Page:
It appears the 'broad coalition' that President Obama so confidently described just two days ago is crumbling faster than the Iraqi army. First UK and Germany deny support for airstrikes in Syria and now Turkey refuses to allow a U.S.-led coalition to attack jihadists in neighboring Iraq and Syria from its air bases, nor will it take part in combat operations against militants, a government official. US Secretary of State John Kerry arrived in Ankara this morning to 'build the coalition' but, as AFP reports, Turkish officials have already made their position clear, "Turkey will not be involved in any armed operation but will entirely concentrate on humanitarian operations." Their 'excuse': "our hands and arms are tied because of the hostages," but follows PM Erdogan's recent shunning of Obama.
US Secretary of State John Kerry arrived in Ankara Friday for talks aimed at building a coalition against Islamic State jihadists, a visit that comes after Turkey said it would not allow its air bases to be used for strikes on the extremists.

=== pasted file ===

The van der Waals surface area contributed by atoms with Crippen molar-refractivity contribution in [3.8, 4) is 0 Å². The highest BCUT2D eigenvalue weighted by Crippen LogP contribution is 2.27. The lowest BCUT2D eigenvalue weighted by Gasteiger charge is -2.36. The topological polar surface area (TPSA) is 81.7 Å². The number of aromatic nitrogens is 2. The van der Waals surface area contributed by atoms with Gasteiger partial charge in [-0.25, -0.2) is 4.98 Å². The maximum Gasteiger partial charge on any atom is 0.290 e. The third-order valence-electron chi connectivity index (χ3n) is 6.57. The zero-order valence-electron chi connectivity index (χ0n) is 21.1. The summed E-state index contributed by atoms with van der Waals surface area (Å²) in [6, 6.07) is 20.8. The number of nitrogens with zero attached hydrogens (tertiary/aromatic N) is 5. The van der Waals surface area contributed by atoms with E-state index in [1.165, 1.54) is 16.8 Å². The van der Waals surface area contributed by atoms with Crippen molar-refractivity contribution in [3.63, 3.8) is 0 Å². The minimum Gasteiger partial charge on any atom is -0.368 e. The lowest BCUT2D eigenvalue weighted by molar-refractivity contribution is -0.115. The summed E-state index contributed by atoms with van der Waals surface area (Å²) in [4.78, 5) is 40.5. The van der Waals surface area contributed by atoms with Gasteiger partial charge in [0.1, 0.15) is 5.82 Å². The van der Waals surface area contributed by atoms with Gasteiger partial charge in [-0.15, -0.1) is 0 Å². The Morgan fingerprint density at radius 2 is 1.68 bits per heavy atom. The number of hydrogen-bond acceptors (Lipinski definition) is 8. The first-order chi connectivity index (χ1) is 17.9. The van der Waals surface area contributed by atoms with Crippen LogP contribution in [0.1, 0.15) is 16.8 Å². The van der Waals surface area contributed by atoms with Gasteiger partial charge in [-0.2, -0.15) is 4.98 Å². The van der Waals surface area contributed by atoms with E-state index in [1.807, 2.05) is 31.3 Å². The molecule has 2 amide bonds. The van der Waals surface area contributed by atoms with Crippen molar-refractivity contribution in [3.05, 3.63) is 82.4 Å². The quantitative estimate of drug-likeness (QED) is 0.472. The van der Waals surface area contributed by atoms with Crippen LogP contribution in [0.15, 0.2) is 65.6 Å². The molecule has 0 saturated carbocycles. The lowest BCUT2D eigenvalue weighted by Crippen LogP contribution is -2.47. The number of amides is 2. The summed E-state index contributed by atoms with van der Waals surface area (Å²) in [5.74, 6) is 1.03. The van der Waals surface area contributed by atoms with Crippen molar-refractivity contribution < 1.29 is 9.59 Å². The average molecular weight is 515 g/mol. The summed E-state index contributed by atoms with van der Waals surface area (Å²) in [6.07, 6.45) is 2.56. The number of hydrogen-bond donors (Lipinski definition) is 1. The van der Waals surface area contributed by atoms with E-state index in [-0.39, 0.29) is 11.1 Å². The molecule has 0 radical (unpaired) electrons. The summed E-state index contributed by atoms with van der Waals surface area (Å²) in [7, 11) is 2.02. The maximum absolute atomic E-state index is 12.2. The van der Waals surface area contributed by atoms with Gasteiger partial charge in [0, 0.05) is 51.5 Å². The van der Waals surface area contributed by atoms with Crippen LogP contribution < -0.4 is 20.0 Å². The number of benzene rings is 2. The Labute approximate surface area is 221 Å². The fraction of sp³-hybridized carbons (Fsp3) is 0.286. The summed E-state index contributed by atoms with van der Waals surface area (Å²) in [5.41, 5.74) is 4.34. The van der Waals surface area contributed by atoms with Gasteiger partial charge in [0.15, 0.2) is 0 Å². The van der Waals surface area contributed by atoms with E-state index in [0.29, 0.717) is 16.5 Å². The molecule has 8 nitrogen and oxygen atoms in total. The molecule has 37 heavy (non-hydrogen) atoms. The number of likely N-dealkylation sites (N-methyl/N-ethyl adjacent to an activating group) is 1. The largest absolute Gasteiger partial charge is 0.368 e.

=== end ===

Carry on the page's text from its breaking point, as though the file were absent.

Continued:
The top US diplomat, touring the Middle East to establish a coalition of more than 40 countries, is to meet with Turkey's leaders including President Recep Tayyip Erdogan for talks on measures to defeat the militants in Iraq and Syria.
Turkey, a NATO member and Washington's key ally in the region, is reluctant to take part in combat operations against Islamic State militants, or allow a US-led coalition to attack jihadists from its territory.
On the eve of the visit, a Turkish official told AFP: "Our hands and arms are tied because of the hostages."
The official added that Turkey will "not be involved in any armed operation but will entirely concentrate on humanitarian operations."
IS militants hold 49 Turks hostage, including diplomats and children, abducted from the Turkish consulate in Mosul in Iraq in June.
Turkey is the only Muslim country in a coalition of 10 countries who agreed to fight ISIS at the NATO summit in Newport.
Turkey can open Incirlik Air Base in the south for logistical and humanitarian operations in any U.S.-led operation, according to the official who stressed that the base would not be used for lethal air strikes.
“Turkey will not take part in any combat mission, nor supply weapons,” he said.
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This is not an entire surprise given Erdogan's shunning of Obama and the decision echoes the country’s refusal to allow the U.S. to station 60,000 troops in Turkey in 2003 to invade Iraq from the north, which triggered a crisis between the two allies.